Asking a quality question is a great challenge. Many people in higher education live by the rule that “no question is a bad question.” However, a good question does not demand a simple answer. Rather, it expands the thinking upon a topic, creates engagement in the conversation, and encourages people to apply ideas to real life, rather than just spit back facts.
In an educational setting, you may expect that many good questions are asked. But as I have seen far too frequently, students are often viewed as a repository to dump information, with the expectation of remembering facts for a multiple choice test, and nothing more. This dump of information only requires recall, looking up a fact with no valuable knowledge of it beyond filling in a circle to achieve a good grade. It is because of this limited view, that asking quality questions becomes all the more important in higher education. It could very well be the difference between a good grade and a good education.
Socrates said it best when he stated, “Education is the kindling of a flame, not the filling of a vessel.” And one kindles a flame through curiosity, excitement, and creativity, allowing the question to start a conversation, not get an answer. But how do you do this?
I feel that Bloom’s Taxonomy is the perfect place to start. It offers an idea where you can take six approaches toward asking a question:
Each area of this chart offers a way to phrase a question and make it more engaging, rather than simply asking someone to recall a fact. It requires critical thought by the person who is being asked to answer. Here is an example:
Normal question –
What are the goals of Barack Obama’s higher education plan?
Good question –
While Obama’s higher education plan encourages making college more affordable, could the impact of using performance-based funding actually damage schools serving low-income populations and widen the divide in education based on income?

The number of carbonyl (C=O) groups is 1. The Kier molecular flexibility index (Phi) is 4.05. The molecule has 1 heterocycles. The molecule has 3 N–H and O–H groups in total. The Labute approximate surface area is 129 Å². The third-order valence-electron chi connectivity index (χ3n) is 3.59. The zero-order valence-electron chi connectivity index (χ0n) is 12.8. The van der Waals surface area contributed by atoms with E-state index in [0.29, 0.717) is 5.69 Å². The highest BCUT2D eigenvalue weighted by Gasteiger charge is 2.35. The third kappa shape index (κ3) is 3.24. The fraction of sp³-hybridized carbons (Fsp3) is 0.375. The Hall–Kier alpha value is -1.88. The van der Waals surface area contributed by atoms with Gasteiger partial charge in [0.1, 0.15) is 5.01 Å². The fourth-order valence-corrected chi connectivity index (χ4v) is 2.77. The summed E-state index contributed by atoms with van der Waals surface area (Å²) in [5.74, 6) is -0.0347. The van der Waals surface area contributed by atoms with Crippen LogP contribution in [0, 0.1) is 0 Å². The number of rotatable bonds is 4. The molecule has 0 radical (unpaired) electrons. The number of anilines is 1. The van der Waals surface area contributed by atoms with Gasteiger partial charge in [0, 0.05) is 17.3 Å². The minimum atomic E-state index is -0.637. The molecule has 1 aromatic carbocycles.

The first question essentially asks you to repeat back bullet points. However, the second question falls into the analysis category. You must weigh the pros and cons of ideas to analyze the impact it may have on a population. And that is just one of the six ways you could approach this topic to encourage those being asked to think more deeply about a topic and learn from their answer.
Ultimately, the goal in asking a good question is to make it more about applying information to education opportunities, getting the student engaged and excited about a topic, and encouraging the desire to learn more. And students should always remember that these questions can work both ways. Ask your professor good questions, and a lecture might turn into a valuable conversation.
Written by: Dr. Andrew Shean As Executive Dean of the College of Education for Ashford University, Dr. Shean is responsible for academic, curricular, and co-curricular policies, as well as the academic programs of the college. His duties include coordination of campus deans, chairpersons, and faculty in various academic environments, and interaction with accreditation agencies. He also supports the University provost and president in the achievement of University goals. Dr. Shean earned his Doctor of Educational Leadership and Management degree from Alliant International University and holds an MA in Education and a BA in Sociology from the University of Northern Colorado.
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